This story can be read in the preview of Alfred Hitchcock’s Mystery Magazine Presents Fifty Years of Crime and Suspense. (65% in)
“‘Taking Mother Out'” by Elizabeth Taylor
Mrs. Crouch is eighty-years-old but seems younger, and she likes to draw attention to her age. Her son, Roy, is flashy and cynical and seems to know everything. An elderly bird-watcher bores the company with his sightings.
This story can be read in the preview of Complete Short Stories. (92% in)
“A Haunted House” by Virginia Woolf
All through the night, there are doors shutting and a ghostly couple walks hand in hand through the house, looking for something. If the couple living there get up to look, the house will be empty.
This story can be read in the preview of The Complete Works. (71% in, or select Monday or Tuesday in TOC)
“The Story of an Hour” by Kate Chopin
A woman receives the news that her husband has been killed in a train accident. She processes the news over the next hour, experiencing a range of emotions.
“Miss Brill” by Katherine Mansfield
A middle-aged woman takes a weekly Sunday walk. She likes to observe and listen to people, but she overhears something that upsets her.
“One of These Days” by Gabriel Garcia Marquez
A corrupt mayor needs treatment for an abscessed tooth. He goes to an unlicensed dentist. The dentist doesn’t want to help, and they exchange some words. (Summary & Analysis)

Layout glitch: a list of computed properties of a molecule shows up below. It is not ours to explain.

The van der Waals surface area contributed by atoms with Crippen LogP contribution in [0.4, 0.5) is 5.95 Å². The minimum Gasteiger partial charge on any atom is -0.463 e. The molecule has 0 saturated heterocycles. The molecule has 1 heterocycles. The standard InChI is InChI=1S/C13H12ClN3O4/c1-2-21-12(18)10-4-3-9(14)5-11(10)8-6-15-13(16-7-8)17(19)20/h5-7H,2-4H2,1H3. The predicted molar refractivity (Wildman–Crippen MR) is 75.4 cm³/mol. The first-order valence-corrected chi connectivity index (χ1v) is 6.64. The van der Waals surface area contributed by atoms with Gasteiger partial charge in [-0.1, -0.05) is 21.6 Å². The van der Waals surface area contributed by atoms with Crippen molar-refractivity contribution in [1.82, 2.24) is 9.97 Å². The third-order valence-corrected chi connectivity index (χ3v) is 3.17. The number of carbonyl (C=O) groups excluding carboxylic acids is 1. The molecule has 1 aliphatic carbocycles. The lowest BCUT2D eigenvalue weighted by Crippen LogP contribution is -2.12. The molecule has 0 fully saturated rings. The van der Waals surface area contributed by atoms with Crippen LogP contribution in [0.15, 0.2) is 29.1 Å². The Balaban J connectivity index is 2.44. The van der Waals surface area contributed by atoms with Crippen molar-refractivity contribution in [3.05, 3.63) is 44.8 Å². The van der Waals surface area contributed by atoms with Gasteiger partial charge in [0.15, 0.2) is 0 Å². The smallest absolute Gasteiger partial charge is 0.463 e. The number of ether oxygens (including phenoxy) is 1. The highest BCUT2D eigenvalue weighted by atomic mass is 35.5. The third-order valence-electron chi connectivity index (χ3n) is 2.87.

“She Unnames Them” by Ursula K. Le Guin
Someone has been persuading all the animals to give up their names. Most accept it without much resistance. It makes them feel closer. (Summary & Analysis)
“Say Yes” by Tobias Wolff
While doing the dishes together, a husband and wife start discussing interracial marriage. The wife thinks it is fine, but the husband believes the cultural differences would be insurmountable. (Summary & Analysis)
“Condensed Milk” by Varlam Shalamov
The narrator is in a Russian labor camp working in a mine. He envies Shestakov, an engineer-geologist who works in the office. While longing for some bread, the narrator is approached by Shestakov. They walk behind the barracks to talk. Shestakov has an escape plan. (Summary & Analysis)
Read “Condensed Milk”
“The Egg” by Andy Weir
You’re killed in a car accident on your way home. You’re concerned about the family you’re leaving behind, which the narrator tells you is what he likes to see. It turns out you’re going to be reincarnated. (Summary & Analysis)
The narrator relates the first thing she remembers—where the lake meets the sky. On the right were a river, a dam, a covered bridge, some houses, a white church and a small rock island.
The narrator remembers making poison with her brother when she was five. In a paint can, they put all the poisonous things they could think of and acquire. They stored it under a neighbor’s house.
“The Boys’ Own Annual, 1911”
The narrator finds an old periodical in her grandfather’s attic. The issue containing the final instalment of an adventure story is missing. It never came.
“Before the War”
Before the war things were different. You could fish and shoot bears. Logging is different now too, with trucks and bulldozers.